In another embodiment, a cable service provider can deliver signals having different formats to the various client terminals 108, with the client terminals not necessarily having special adapters. Therefore, as an example, the cable service provider or other party can generate/deliver information (e.g., television programming, web page content, ticker information, and the like) having a format that is compatible for end users that receive the information via a television set. The cable service provider or other party can also generate/deliver the same information (e.g., simultaneously with the television portal on the same communication link, separately on a different communication link, on-demand independent of the television portal, and the like) using a format that is compatible with end users that receive the information via PCs, PDAs, cellular telephones, and the like. Thus, the term “interactive video casting system” is used to describe generally a system that can deliver video information and other information over any network and any network-compatible device by broadcasting, multicasting, or unicasting. An “interactive television system” is one type of or one means of access to an “interactive video casting system.”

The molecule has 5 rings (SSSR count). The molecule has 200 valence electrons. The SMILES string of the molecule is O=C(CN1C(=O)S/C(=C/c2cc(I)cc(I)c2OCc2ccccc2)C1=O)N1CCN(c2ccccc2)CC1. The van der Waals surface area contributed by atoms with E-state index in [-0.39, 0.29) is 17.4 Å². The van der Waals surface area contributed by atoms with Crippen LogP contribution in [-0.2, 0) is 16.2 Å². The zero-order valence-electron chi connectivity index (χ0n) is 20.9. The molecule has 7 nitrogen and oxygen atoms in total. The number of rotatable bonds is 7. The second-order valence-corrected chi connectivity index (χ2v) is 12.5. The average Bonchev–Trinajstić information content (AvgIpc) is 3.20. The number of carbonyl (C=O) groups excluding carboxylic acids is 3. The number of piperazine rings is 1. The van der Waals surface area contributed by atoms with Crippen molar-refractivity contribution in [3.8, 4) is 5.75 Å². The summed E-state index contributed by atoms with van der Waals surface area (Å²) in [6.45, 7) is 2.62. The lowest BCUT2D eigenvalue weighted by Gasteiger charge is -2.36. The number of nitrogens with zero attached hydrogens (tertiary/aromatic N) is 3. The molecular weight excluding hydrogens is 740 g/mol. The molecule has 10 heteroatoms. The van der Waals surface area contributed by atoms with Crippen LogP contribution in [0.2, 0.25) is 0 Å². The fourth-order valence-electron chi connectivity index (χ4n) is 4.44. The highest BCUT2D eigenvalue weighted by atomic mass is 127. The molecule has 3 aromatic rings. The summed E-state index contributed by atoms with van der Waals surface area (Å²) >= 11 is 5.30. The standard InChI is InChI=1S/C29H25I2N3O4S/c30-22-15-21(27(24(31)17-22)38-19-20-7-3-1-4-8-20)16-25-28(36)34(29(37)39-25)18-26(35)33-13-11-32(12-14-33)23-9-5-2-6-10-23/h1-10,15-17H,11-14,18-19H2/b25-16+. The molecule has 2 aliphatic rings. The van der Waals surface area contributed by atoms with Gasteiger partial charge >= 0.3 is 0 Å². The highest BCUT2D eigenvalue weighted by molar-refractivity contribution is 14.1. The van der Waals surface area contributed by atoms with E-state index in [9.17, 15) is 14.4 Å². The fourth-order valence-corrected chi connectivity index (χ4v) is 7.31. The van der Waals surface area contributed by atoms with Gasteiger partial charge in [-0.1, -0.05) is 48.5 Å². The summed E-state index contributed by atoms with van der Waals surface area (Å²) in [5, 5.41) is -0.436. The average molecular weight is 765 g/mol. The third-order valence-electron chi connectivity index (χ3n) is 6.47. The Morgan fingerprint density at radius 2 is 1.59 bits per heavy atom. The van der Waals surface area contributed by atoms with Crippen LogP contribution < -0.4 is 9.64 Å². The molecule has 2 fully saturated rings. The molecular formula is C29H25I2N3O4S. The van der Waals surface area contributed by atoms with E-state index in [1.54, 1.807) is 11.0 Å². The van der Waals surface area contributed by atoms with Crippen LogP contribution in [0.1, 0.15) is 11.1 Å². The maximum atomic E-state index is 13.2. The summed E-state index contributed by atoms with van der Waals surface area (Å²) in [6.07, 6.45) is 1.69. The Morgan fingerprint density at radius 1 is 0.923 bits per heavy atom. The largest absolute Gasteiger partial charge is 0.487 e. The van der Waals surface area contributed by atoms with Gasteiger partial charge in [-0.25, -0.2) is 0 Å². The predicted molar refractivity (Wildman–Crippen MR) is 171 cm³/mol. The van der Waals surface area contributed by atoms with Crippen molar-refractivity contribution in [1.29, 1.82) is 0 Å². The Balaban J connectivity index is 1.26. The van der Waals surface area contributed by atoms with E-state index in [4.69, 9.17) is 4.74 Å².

FIG. 2 is a block diagram illustrating example components that can be included in the system 100 of FIG. 1 to provide data for tickers in accordance with an embodiment of the invention. The data feeds 112 include a plurality of different ticker data feeds 200 that provide a variety of different topical data that can be displayed in a ticker. For instance, the different ticker data can include sports data, weather data, national news, and so forth. The sources that can provide this data can include entities such as Reuters™, The Sporting NewS™ (TSN), Associated Press™ (AP)™, and others. In one embodiment, the ticker data from the data feeds 200 comprises “raw” unformatted data (e.g., data with minimal or no formatting or graphics).